B of A to Pay $245 Million to Close SEC Mortgage Probes, Plans Bond Sale
Bank of America Corp. will pay $245 million to settle U.S. Securities and Exchange Commission allegations that it failed to disclose rising mortgage losses and the risks of bonds tied to home loans.
The SEC accord resolves two investigations, one that's part of a $16.65 billion settlement ending federal and state probes, and another on securities fraud related to a residential mortgage-backed securities offering, according to a statement today on the agency's website.
The deal required the Charlotte, North Carolina-based bank to admit it didn't inform shareholders of potentially rising costs from agreements to repurchase mortgages issued from 2004 through the first half of 2008, according to the statement. In the other investigation settled today, the SEC accused Bank of America of failing to disclose that most of the loans backing a mortgage security were from a group described within the bank as "toxic waste," the regulator said.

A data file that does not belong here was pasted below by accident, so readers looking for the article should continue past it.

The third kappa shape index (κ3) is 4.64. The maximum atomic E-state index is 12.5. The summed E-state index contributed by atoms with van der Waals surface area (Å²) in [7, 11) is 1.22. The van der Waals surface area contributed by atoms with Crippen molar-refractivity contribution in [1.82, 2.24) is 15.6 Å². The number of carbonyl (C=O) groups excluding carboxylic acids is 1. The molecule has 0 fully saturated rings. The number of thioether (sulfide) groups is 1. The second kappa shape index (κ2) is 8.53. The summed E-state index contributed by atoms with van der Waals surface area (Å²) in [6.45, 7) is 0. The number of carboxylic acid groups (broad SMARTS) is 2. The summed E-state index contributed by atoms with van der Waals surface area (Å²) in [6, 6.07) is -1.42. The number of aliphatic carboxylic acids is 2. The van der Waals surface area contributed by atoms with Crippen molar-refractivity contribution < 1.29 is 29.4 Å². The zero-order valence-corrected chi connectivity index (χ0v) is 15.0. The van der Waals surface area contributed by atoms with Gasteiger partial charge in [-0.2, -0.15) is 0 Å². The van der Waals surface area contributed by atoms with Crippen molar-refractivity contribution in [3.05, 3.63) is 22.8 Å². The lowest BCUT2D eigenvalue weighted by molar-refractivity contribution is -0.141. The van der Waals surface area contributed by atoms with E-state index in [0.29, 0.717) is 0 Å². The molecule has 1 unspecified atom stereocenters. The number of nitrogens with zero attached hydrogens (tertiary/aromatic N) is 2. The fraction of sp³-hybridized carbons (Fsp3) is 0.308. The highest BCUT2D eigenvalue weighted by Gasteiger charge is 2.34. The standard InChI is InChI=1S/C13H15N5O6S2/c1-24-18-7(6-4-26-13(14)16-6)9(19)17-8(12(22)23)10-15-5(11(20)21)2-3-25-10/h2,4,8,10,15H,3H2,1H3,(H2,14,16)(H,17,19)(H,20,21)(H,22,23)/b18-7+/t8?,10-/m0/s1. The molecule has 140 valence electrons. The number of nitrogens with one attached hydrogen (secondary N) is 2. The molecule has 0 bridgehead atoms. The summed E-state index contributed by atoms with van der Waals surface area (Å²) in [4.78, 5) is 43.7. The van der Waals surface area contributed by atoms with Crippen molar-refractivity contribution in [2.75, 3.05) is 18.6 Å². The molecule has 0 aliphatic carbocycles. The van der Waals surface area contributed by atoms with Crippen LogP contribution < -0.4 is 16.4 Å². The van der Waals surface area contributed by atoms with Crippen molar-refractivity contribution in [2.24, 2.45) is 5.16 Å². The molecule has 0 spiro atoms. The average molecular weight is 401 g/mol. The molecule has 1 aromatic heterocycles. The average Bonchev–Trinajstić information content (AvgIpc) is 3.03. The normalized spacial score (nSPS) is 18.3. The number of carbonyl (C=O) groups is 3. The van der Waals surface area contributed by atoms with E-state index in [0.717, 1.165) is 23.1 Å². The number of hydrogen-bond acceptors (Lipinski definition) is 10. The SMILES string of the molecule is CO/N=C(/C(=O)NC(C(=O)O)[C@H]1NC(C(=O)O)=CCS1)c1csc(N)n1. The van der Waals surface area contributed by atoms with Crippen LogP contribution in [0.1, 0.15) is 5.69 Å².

Bank of America's "illegal conduct kept investors in the dark," SEC's Atlanta Regional Director Rhea Kemble Dignam said in the statement. The agency's requirement that the bank admit to the behavior "provides an additional level of accountability for its violation of the federal securities laws."
Bank of America agreed to pay $129 million in fines, $109 million in disgorgement, and interest of $6.62 million, according to the SEC statement.
The bank also plans to issue benchmark, 10-year dollar-denominated notes as soon as today.
The subordinated notes may yield 190 to 195 basis points more than benchmarks, according to a person with knowledge of the matter, who asked not to be identified citing lack of authorization to speak publicly. The second-biggest U.S. lender last sold benchmark, dollar-denominated bonds in June when it issued $1.5 billion of 5.125 percent, perpetual notes. Benchmark sales are typically at least $500 million.
The Justice Department and SEC settlements will reduce third-quarter pretax profit by about $5.3 billion, the Charlotte, North Carolina-based bank said in a statement today.